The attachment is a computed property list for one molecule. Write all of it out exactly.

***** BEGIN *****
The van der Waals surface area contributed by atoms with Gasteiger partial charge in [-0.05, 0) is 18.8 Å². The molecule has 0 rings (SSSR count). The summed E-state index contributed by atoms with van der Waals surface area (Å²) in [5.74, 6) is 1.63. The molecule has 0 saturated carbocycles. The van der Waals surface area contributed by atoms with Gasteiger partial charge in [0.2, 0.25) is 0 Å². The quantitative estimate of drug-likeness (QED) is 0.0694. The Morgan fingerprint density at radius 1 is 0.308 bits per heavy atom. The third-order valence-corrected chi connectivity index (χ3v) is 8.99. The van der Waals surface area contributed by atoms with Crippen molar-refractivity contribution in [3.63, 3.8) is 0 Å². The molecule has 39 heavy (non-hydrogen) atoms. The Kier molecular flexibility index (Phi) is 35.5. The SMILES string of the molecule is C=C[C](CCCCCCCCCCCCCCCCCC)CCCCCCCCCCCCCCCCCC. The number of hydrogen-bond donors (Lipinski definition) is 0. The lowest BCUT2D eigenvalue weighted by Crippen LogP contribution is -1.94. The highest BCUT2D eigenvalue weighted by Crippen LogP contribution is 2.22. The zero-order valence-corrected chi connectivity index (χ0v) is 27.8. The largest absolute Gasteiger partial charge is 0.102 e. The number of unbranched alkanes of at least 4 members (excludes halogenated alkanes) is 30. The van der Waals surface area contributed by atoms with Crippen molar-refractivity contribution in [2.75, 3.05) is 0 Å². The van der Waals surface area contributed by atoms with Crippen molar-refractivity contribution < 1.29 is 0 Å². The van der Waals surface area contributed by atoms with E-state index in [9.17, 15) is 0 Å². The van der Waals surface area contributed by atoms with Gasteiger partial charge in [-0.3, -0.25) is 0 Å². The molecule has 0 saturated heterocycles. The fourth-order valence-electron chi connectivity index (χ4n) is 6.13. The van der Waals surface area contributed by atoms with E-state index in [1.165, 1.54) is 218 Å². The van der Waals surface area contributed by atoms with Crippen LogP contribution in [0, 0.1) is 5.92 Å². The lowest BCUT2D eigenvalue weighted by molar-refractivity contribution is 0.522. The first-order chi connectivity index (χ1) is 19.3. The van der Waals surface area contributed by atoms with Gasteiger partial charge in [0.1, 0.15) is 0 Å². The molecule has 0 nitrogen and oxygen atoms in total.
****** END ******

The van der Waals surface area contributed by atoms with Gasteiger partial charge in [-0.05, 0) is 18.8 Å². The molecule has 0 rings (SSSR count). The summed E-state index contributed by atoms with van der Waals surface area (Å²) in [5.74, 6) is 1.63. The molecule has 0 saturated carbocycles. The van der Waals surface area contributed by atoms with Gasteiger partial charge in [0.2, 0.25) is 0 Å². The quantitative estimate of drug-likeness (QED) is 0.0694. The Morgan fingerprint density at radius 1 is 0.308 bits per heavy atom. The third-order valence-corrected chi connectivity index (χ3v) is 8.99. The van der Waals surface area contributed by atoms with Crippen molar-refractivity contribution in [3.63, 3.8) is 0 Å². The molecule has 39 heavy (non-hydrogen) atoms. The Kier molecular flexibility index (Phi) is 35.5. The SMILES string of the molecule is C=C[C](CCCCCCCCCCCCCCCCCC)CCCCCCCCCCCCCCCCCC. The number of hydrogen-bond donors (Lipinski definition) is 0. The lowest BCUT2D eigenvalue weighted by Crippen LogP contribution is -1.94. The highest BCUT2D eigenvalue weighted by Crippen LogP contribution is 2.22. The zero-order valence-corrected chi connectivity index (χ0v) is 27.8. The largest absolute Gasteiger partial charge is 0.102 e. The number of unbranched alkanes of at least 4 members (excludes halogenated alkanes) is 30. The van der Waals surface area contributed by atoms with Crippen molar-refractivity contribution in [2.75, 3.05) is 0 Å². The van der Waals surface area contributed by atoms with Crippen molar-refractivity contribution < 1.29 is 0 Å². The van der Waals surface area contributed by atoms with E-state index in [9.17, 15) is 0 Å². The van der Waals surface area contributed by atoms with Gasteiger partial charge in [-0.3, -0.25) is 0 Å². The molecule has 0 saturated heterocycles. The fourth-order valence-electron chi connectivity index (χ4n) is 6.13. The van der Waals surface area contributed by atoms with E-state index in [1.165, 1.54) is 218 Å². The van der Waals surface area contributed by atoms with Crippen LogP contribution in [0, 0.1) is 5.92 Å². The lowest BCUT2D eigenvalue weighted by molar-refractivity contribution is 0.522. The first-order chi connectivity index (χ1) is 19.3. The van der Waals surface area contributed by atoms with Gasteiger partial charge in [0.1, 0.15) is 0 Å². The molecule has 0 nitrogen and oxygen atoms in total.